The Palestinian Authority declared on Thursday that it has agreed to accept transfers of taxes on fuel, thereby significantly easing its ongoing financial crisis.
In retaliation for Israel’s decision to deduct from money transfers to the PA an amount corresponding to the stipends it pays out to terrorists and their families, Mahmoud Abbas ordered that they would accept no money from Israel, which aggravated their financial crisis even further.
The announcement was made by senior PA official Hussein al-Sheikh in a tweet on Thursday evening and later confirmed by PA Prime Minister Mohammed Shtayyeh.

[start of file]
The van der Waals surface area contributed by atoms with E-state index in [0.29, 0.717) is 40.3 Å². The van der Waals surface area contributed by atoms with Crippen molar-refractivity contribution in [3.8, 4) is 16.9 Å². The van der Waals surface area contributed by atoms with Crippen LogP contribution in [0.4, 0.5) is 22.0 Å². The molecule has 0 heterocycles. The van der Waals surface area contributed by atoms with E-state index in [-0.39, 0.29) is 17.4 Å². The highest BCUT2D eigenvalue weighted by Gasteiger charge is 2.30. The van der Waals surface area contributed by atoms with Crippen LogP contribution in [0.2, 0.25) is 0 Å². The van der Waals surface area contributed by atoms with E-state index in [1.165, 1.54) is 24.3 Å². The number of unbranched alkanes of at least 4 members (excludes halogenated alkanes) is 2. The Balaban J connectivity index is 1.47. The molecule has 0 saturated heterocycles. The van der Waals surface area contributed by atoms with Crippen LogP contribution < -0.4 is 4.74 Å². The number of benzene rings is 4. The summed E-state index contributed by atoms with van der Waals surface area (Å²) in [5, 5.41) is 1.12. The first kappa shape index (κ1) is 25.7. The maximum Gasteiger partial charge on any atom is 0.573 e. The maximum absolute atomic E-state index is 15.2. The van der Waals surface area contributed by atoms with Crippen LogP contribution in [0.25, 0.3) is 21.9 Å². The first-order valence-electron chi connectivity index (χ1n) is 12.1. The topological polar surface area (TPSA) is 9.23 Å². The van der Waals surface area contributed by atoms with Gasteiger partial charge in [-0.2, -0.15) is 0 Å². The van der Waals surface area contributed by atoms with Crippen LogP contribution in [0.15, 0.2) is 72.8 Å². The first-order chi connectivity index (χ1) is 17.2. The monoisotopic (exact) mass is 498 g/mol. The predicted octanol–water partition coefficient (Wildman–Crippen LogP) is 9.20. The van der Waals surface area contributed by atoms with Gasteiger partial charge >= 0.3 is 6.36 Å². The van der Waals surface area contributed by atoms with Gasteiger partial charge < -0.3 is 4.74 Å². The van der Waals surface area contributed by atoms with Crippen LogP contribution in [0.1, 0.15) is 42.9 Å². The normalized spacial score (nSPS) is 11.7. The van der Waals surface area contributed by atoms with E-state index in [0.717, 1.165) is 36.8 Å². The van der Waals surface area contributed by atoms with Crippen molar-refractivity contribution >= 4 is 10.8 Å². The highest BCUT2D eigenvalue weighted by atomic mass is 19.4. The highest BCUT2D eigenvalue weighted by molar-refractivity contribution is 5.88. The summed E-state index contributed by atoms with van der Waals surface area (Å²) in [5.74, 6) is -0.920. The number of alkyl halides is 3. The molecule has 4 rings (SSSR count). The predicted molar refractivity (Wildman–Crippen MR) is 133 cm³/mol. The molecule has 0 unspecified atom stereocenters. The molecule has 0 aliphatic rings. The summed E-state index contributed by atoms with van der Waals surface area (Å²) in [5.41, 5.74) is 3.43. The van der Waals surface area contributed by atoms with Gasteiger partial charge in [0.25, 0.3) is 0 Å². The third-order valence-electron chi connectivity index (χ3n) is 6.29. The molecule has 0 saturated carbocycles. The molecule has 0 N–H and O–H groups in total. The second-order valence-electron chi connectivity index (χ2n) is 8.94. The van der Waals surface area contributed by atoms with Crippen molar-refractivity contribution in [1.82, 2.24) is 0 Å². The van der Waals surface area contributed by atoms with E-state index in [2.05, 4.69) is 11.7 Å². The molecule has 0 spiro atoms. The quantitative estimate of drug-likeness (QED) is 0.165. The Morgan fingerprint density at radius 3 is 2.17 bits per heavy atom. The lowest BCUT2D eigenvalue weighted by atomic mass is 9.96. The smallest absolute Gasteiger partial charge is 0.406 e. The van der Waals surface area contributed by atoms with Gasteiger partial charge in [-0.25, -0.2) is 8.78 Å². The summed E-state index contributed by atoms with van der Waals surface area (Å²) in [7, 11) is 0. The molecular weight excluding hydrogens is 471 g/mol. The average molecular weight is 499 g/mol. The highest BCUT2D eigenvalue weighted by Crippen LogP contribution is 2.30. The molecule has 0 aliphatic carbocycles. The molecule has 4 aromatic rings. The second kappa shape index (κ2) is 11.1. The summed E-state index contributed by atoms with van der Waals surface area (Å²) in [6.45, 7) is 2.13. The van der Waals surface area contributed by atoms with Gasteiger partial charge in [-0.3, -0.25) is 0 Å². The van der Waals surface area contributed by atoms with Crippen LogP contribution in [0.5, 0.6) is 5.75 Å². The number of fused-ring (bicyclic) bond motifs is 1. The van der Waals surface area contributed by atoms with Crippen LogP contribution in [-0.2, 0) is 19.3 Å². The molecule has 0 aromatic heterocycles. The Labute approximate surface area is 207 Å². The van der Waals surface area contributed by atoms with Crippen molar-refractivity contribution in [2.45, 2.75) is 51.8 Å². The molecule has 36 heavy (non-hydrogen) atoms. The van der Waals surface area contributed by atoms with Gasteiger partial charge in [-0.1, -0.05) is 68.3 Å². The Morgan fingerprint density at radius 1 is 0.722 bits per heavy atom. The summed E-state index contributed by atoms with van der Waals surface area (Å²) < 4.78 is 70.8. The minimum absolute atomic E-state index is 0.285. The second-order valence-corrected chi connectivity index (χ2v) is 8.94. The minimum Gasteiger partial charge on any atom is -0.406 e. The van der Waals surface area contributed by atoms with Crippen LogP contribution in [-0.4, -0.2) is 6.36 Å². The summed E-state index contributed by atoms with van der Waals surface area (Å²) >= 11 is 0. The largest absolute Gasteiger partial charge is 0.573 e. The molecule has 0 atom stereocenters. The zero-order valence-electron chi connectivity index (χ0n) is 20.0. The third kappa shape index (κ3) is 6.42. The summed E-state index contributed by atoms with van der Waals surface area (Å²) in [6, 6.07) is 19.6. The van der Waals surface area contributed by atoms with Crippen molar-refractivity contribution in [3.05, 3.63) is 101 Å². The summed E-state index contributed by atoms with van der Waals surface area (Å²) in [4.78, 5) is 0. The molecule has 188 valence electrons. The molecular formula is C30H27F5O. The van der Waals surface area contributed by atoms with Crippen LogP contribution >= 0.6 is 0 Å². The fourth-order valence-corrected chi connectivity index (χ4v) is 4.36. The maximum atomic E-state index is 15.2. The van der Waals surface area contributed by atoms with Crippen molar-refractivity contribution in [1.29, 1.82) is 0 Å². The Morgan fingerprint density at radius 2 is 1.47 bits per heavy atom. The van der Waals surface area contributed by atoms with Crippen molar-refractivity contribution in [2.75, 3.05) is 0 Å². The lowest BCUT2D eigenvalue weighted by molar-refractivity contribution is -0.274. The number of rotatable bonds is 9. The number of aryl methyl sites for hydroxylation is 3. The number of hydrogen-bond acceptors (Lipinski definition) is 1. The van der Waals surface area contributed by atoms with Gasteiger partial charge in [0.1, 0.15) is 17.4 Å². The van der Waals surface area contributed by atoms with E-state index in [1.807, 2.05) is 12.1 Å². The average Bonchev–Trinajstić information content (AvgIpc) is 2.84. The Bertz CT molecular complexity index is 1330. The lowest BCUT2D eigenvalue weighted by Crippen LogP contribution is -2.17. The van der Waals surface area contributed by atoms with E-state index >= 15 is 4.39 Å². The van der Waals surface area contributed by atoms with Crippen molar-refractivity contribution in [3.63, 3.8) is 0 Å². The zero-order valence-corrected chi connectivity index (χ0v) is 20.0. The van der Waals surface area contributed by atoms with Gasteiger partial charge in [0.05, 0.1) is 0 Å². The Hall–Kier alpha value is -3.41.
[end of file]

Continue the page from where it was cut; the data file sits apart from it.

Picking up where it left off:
“An agreement was reached a few days ago with the Israeli side for transferring duties on oil and fuel that the Palestinian Authority bought in Israel to the amount of around two billion shekels ($568 million),” Civil Affairs Minister Hussein al-Sheikh told AFP.
Shtayyeh said that the PA and Israel have reached “understandings” on the tax.”
Sheikh noted, however, that the measure will by no means end the PA’s financial difficulties. As he put it, “This does not mean the financial crisis is over. Billions that belong to us are still being held by Israel.”
An Israeli official was quoted by The Jerusalem Post saying that the waiver was conditioned on the PA starting to pay its debt to the Israel Electric Company.
He added that some details remain to be ironed out before the agreement is slated to be implemented on Sunday.
Updated Thursday, August 22, 2019 at 4:54 pm updated info